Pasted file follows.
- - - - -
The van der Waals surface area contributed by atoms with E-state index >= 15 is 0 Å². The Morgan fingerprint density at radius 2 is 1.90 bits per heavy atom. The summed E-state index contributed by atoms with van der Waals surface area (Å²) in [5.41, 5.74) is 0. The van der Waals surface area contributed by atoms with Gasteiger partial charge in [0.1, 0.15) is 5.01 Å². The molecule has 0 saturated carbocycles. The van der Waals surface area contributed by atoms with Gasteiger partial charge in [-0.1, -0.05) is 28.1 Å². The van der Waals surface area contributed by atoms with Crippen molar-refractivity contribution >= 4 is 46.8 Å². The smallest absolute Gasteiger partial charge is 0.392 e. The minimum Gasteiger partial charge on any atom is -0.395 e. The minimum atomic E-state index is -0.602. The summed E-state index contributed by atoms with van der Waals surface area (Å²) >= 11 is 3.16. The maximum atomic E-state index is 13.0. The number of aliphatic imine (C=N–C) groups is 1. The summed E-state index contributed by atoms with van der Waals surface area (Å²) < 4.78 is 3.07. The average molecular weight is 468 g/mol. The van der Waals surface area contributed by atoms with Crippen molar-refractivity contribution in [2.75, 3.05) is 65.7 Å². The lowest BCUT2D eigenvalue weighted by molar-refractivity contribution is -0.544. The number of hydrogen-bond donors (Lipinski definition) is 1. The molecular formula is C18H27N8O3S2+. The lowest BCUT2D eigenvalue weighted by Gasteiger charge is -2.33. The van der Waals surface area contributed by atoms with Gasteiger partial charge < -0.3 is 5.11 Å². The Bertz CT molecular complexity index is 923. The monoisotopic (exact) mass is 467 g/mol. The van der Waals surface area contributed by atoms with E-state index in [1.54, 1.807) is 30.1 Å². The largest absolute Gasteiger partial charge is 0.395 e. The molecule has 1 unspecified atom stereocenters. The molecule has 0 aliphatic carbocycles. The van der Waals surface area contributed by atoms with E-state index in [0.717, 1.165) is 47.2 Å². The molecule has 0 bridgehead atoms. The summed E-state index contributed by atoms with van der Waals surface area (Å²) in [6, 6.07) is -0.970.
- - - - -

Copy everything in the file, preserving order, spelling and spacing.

The van der Waals surface area contributed by atoms with E-state index >= 15 is 0 Å². The Morgan fingerprint density at radius 2 is 1.90 bits per heavy atom. The summed E-state index contributed by atoms with van der Waals surface area (Å²) in [5.41, 5.74) is 0. The van der Waals surface area contributed by atoms with Gasteiger partial charge in [0.1, 0.15) is 5.01 Å². The molecule has 0 saturated carbocycles. The van der Waals surface area contributed by atoms with Gasteiger partial charge in [-0.1, -0.05) is 28.1 Å². The van der Waals surface area contributed by atoms with Crippen molar-refractivity contribution >= 4 is 46.8 Å². The smallest absolute Gasteiger partial charge is 0.392 e. The minimum Gasteiger partial charge on any atom is -0.395 e. The minimum atomic E-state index is -0.602. The summed E-state index contributed by atoms with van der Waals surface area (Å²) >= 11 is 3.16. The maximum atomic E-state index is 13.0. The number of aliphatic imine (C=N–C) groups is 1. The summed E-state index contributed by atoms with van der Waals surface area (Å²) < 4.78 is 3.07. The average molecular weight is 468 g/mol. The van der Waals surface area contributed by atoms with Crippen molar-refractivity contribution in [2.75, 3.05) is 65.7 Å². The lowest BCUT2D eigenvalue weighted by molar-refractivity contribution is -0.544. The number of hydrogen-bond donors (Lipinski definition) is 1. The molecular formula is C18H27N8O3S2+. The lowest BCUT2D eigenvalue weighted by Gasteiger charge is -2.33. The van der Waals surface area contributed by atoms with Gasteiger partial charge < -0.3 is 5.11 Å². The Bertz CT molecular complexity index is 923. The monoisotopic (exact) mass is 467 g/mol. The van der Waals surface area contributed by atoms with E-state index in [1.54, 1.807) is 30.1 Å². The largest absolute Gasteiger partial charge is 0.395 e. The molecule has 1 unspecified atom stereocenters. The molecule has 0 aliphatic carbocycles. The van der Waals surface area contributed by atoms with E-state index in [0.717, 1.165) is 47.2 Å². The molecule has 0 bridgehead atoms. The summed E-state index contributed by atoms with van der Waals surface area (Å²) in [6, 6.07) is -0.970.